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Introduction Changes in suspended sediment concentration (SSC) are important for both the physical and ecological environment. Attenuation of light intensity with depth, affects phytoplankton and macrophyte primary production, and the environment for visual predators. Detailed data on SSC are relatively scarce, so both dynamic and statistical models which may predict SSC from more readily available data are potentially valuable. We analysed a dataset of >400 turbidity profiles collected at weekly intervals during at the Marine Scotland Science sampling site off Stonehaven on the east of Scotland. We sought to establish a statistical General Additive Model (GAM) of SSC at a given altitude above the seabed with explanatory variables being tidal range, wind and wave, and height above the seabed. 5 different ranges were used for averaging waves and wind and taking tidal range (6/12/24/48/72 hours) and all combinations of these gave 125 GAMs to choose between. Alternative models were assessed with Akaike's Information Criterion (AIC) to choose between the fits offered by different models. Statistical modelling of suspended sediment off Stonehaven C. McCaig, A. Sabatino, M.R. Heath – Dept. Mathematics & Statistics, University of Strathclyde. Sea surface values Low salinity (river discharge) Storm event Clear correlation between sediment re-suspension events and peak spring tides 1

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Statistical modelling of suspended sediment off Stonehaven C. McCaig, A. Sabatino, M.R. Heath – Dept. Mathematics & Statistics, University of Strathclyde Results GAMs were tuned to the data for turbidity at the main sampling site ( N W). The AIC scores for these models were all very similar with the best fit offered by the model with 3 day averaged waves, 3 day averaged winds and 6 hour tidal range. Results presented here are for this model. The GAM explained 92.2% of the variability in the data. In Fig 1. we compare the results predicted in our GAM with the measured turbidity at the study site, for the full data set as well as in 10m bands above the sea bed. We next applied our tuned model to an alternative site closer to shore ( N W). The results for this are presented in Fig 2. We see in Fig 1., and most notably in Fig 2., that the GAM does less well at predicting the turbidity closest to the seabed, with the best fits being seen nearer the surface, where turbidity is lower. In Figs 3. and 4. we plot turbidity against date (with multiple data for every date sampled) and see that the fit between the predicted and observed turbidity is best in summer and poorest in winter. One factor that may explain this is changes in river discharge at different times of year. Future work will expand the GAM to make use of data for this with the hope of better describing turbidity at sites other than the one where the GAM was tuned. 2 Fig. 1 Fig. 4Fig. 3 Fig. 2 Predicted vs. observed turbidity Turbidity vs. time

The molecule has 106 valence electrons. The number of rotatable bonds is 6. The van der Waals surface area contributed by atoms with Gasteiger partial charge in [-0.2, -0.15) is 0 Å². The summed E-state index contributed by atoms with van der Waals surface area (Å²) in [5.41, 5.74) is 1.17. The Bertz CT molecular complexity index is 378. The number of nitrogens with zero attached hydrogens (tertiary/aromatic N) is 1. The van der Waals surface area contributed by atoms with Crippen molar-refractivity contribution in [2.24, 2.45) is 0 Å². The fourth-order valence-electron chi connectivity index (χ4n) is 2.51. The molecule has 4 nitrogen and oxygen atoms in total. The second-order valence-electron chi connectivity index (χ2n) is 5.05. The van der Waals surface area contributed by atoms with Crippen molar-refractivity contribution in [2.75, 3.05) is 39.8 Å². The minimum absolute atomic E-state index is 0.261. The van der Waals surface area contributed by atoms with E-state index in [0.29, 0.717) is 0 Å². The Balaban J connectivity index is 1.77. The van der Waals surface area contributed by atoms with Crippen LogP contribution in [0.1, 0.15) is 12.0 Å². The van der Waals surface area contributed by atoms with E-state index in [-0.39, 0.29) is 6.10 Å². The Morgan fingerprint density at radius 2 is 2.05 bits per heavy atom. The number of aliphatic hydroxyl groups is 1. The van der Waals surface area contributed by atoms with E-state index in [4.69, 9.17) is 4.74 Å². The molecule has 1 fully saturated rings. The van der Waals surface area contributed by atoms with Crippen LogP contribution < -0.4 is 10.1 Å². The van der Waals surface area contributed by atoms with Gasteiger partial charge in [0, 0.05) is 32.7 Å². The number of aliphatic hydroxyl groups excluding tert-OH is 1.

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Statistical modelling of suspended sediment off Stonehaven C. McCaig, A. Sabatino, M.R. Heath – Dept. Mathematics & Statistics, University of Strathclyde Conclusions We see in Figs. 1 and 3 that the chosen GAM predicts well the turbidity at the site at which it was tuned. When applied to data from another site the model, as we would expect, it performs less well, with the biggest differences between observed and predicted data being seen close to the seabed. However, in Figs. 2 and 4 we can still see that the model predicts the turbidity better close to the surface. Future Work Future work will introduce a new explanatory variable, river discharge, to investigate what effect this may have on the predictive ability of the model. In addition we have a smaller number of data available from other sites in the vicinity of Stonehaven, as well as surface tows from study sites back to shore. We will investigate the effect of adding some of these to the data used to tune the model on the quality of the fit at other sites. Acknowledgements This work is part of the TeraWatt project, funded by the Engineering and Physical Sciences Research Council. terawatt.weebly.com 3

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